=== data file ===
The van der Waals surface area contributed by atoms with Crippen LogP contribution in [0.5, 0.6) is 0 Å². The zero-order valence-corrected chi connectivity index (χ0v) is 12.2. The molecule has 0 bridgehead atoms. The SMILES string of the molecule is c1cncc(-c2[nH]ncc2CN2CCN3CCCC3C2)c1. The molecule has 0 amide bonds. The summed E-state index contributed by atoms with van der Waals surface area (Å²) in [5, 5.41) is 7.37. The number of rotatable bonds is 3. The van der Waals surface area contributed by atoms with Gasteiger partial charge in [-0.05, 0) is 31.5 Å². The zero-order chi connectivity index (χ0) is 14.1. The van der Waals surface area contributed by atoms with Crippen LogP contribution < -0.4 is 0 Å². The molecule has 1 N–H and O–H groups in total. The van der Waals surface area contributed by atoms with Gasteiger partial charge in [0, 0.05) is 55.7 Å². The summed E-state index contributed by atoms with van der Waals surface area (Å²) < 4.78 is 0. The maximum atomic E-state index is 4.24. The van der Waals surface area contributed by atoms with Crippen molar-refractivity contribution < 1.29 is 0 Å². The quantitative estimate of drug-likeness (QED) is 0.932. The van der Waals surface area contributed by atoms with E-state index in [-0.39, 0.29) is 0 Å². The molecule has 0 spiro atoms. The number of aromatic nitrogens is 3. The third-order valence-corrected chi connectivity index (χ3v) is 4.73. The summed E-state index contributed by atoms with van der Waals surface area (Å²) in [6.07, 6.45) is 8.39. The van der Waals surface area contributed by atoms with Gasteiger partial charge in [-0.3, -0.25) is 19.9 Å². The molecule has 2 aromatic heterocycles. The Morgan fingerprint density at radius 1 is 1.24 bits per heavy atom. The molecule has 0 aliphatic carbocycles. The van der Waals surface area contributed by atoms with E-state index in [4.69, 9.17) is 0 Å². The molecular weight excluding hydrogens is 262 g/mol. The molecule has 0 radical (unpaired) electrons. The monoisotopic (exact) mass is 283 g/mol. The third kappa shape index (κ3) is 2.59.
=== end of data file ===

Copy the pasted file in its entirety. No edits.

The van der Waals surface area contributed by atoms with Crippen LogP contribution in [0.5, 0.6) is 0 Å². The zero-order valence-corrected chi connectivity index (χ0v) is 12.2. The molecule has 0 bridgehead atoms. The SMILES string of the molecule is c1cncc(-c2[nH]ncc2CN2CCN3CCCC3C2)c1. The molecule has 0 amide bonds. The summed E-state index contributed by atoms with van der Waals surface area (Å²) in [5, 5.41) is 7.37. The number of rotatable bonds is 3. The van der Waals surface area contributed by atoms with Gasteiger partial charge in [-0.05, 0) is 31.5 Å². The zero-order chi connectivity index (χ0) is 14.1. The van der Waals surface area contributed by atoms with Crippen LogP contribution < -0.4 is 0 Å². The molecule has 1 N–H and O–H groups in total. The van der Waals surface area contributed by atoms with Gasteiger partial charge in [0, 0.05) is 55.7 Å². The summed E-state index contributed by atoms with van der Waals surface area (Å²) < 4.78 is 0. The maximum atomic E-state index is 4.24. The van der Waals surface area contributed by atoms with Crippen molar-refractivity contribution < 1.29 is 0 Å². The quantitative estimate of drug-likeness (QED) is 0.932. The van der Waals surface area contributed by atoms with E-state index in [-0.39, 0.29) is 0 Å². The molecule has 0 spiro atoms. The number of aromatic nitrogens is 3. The third-order valence-corrected chi connectivity index (χ3v) is 4.73. The summed E-state index contributed by atoms with van der Waals surface area (Å²) in [6.07, 6.45) is 8.39. The van der Waals surface area contributed by atoms with Gasteiger partial charge in [-0.3, -0.25) is 19.9 Å². The molecule has 2 aromatic heterocycles. The Morgan fingerprint density at radius 1 is 1.24 bits per heavy atom. The molecule has 0 aliphatic carbocycles. The van der Waals surface area contributed by atoms with E-state index in [4.69, 9.17) is 0 Å². The molecular weight excluding hydrogens is 262 g/mol. The molecule has 0 radical (unpaired) electrons. The monoisotopic (exact) mass is 283 g/mol. The third kappa shape index (κ3) is 2.59.